"Thought I'd better bring our Christmas flummery in," he said. "You see, Mrs. Joseph, my brother has a big family, so we are taking them a lot of Santa Claus stuff. Mrs. Ralston packed this basket, and goodness knows what she put in it, but she half cleaned out my store. The eyes of the Lindsay youngsters will dance tomorrow—that is, if we ever get there."
Mrs. Joseph gave a little sigh in spite of herself, and looked wistfully at the heap of gifts on the corner table. How meagre and small they did look, to be sure, beside that bulgy basket with its cover suggestively tied down.
Mrs. Ralston looked too.
"Santa Claus seems to have visited you already," she said with a smile.
The Josephs laughed.
"Our Santa Claus is somewhat out of pocket this year," said Mr. Joseph frankly. "Those are the little things the small folks here have made for each other. They've been a month at it, and I'm always kind of relieved when Christmas is over and there are no more mysterious doings. We're in such cramped quarters here that you can't move without stepping on somebody's secret."
A shakedown was spread in the kitchen for the unexpected guests, and presently the Ralstons found themselves alone. Mrs. Ralston went over to the Christmas table and looked at the little gifts half tenderly and half pityingly.
"They're not much like the contents of our basket, are they?" she said, as she touched the calendar Jimmie had made for Mollie out of cardboard and autumn leaves and grasses.
"Just what I was thinking," returned her husband, "and I was thinking of something else, too. I've a notion that I'd like to see some of the things in our basket right here on this table."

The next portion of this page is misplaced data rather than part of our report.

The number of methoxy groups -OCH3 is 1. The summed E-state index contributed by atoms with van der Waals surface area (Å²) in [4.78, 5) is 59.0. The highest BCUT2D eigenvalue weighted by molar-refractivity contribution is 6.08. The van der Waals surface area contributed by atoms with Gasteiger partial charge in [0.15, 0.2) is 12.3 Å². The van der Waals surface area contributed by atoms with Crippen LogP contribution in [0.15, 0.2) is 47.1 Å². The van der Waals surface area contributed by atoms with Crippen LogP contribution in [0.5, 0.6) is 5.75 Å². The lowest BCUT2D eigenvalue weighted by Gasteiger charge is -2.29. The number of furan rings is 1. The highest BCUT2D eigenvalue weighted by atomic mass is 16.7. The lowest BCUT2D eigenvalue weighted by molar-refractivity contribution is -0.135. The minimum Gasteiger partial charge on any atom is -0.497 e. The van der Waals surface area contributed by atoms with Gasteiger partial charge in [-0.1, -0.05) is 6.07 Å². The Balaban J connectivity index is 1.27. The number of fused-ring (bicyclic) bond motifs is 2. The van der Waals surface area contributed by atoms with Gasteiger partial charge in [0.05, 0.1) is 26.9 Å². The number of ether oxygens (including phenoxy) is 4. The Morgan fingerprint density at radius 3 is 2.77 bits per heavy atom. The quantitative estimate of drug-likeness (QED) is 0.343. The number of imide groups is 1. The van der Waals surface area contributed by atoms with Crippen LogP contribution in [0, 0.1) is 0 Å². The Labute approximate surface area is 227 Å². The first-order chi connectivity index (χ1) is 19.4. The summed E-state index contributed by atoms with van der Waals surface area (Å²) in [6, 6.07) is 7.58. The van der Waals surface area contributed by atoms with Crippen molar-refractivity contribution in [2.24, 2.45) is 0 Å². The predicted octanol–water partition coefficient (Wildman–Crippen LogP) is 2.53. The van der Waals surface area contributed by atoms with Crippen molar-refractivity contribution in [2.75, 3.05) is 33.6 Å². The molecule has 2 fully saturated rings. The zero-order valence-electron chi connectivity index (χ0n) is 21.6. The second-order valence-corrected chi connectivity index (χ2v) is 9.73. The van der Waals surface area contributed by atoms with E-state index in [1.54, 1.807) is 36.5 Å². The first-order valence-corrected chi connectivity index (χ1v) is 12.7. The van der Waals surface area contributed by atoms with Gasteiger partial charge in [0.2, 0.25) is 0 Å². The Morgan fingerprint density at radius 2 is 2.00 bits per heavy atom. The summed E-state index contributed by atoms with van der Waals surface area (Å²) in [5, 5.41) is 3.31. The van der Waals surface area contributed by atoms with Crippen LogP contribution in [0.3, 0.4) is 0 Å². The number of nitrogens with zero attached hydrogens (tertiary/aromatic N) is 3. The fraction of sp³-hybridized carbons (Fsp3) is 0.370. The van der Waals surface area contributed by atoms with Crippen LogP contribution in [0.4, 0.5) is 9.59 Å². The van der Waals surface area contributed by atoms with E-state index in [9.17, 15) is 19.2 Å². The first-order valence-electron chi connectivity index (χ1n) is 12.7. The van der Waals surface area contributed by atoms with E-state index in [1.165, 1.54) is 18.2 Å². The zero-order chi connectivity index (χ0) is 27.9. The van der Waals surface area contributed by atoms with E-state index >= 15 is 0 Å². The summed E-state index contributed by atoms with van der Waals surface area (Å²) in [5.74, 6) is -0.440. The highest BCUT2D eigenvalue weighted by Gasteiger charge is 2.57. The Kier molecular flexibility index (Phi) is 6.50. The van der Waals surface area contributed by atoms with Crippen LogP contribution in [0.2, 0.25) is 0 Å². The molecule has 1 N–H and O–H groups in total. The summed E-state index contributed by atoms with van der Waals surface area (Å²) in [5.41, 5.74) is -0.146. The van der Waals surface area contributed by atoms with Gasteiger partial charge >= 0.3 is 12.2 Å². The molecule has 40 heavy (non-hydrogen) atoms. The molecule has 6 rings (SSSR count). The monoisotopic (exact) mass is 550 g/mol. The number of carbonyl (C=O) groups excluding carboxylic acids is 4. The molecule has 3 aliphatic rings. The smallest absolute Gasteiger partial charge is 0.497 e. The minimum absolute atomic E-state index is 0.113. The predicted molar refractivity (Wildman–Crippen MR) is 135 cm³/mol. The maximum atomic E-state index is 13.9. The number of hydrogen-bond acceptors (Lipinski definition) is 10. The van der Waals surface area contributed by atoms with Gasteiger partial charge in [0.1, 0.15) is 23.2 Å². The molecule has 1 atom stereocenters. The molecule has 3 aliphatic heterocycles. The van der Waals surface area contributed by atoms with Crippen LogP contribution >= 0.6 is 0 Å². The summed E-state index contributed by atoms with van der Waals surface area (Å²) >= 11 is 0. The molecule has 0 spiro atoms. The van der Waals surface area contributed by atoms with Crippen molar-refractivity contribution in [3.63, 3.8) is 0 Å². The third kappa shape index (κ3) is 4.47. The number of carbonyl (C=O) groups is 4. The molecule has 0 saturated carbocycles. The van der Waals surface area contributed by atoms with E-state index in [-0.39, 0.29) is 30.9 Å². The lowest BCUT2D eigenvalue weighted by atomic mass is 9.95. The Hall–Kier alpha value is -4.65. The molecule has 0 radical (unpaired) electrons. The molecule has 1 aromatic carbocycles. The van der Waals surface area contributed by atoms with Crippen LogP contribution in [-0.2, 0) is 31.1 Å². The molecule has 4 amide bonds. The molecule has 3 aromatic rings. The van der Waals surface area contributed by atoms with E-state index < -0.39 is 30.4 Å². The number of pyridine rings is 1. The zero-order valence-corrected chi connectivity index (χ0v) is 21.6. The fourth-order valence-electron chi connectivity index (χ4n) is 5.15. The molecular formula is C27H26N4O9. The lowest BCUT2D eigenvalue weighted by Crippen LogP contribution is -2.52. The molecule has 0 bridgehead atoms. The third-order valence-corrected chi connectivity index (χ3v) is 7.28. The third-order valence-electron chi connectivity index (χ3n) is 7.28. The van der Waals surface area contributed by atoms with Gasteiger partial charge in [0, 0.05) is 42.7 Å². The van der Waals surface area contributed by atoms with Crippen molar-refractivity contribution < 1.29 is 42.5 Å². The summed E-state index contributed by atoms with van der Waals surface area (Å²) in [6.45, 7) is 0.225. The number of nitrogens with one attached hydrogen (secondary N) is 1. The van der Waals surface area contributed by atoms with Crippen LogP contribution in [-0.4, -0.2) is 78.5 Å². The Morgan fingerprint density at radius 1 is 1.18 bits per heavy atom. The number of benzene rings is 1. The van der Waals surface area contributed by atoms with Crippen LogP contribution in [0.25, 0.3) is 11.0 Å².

"I'd like to see them all," said Mrs. Ralston promptly. "Let's just leave them here, Edward. Roger's family will have plenty of presents without them, and for that matter we can send them ours when we go back home."
"Just as you say," agreed Mr. Ralston. "I like the idea of giving the small folk of this household a rousing good Christmas for once. They're poor I know, and I dare say pretty well pinched this year like most of the farmers hereabout after the crop failure."
Mrs. Ralston untied the cover of the big basket. Then the two of them, moving as stealthily as if engaged in a burglary, transferred the contents to the table. Mr. Ralston got out a small pencil and a note book, and by dint of comparing the names attached to the gifts on the table they managed to divide theirs up pretty evenly among the little Josephs.
When all was done Mrs. Ralston said, "Now, I'm going to spread that tablecloth carelessly over the table. We will be going before daylight, probably, and in the hurry of getting off I hope that Mr. and Mrs. Joseph will not notice the difference till we're gone."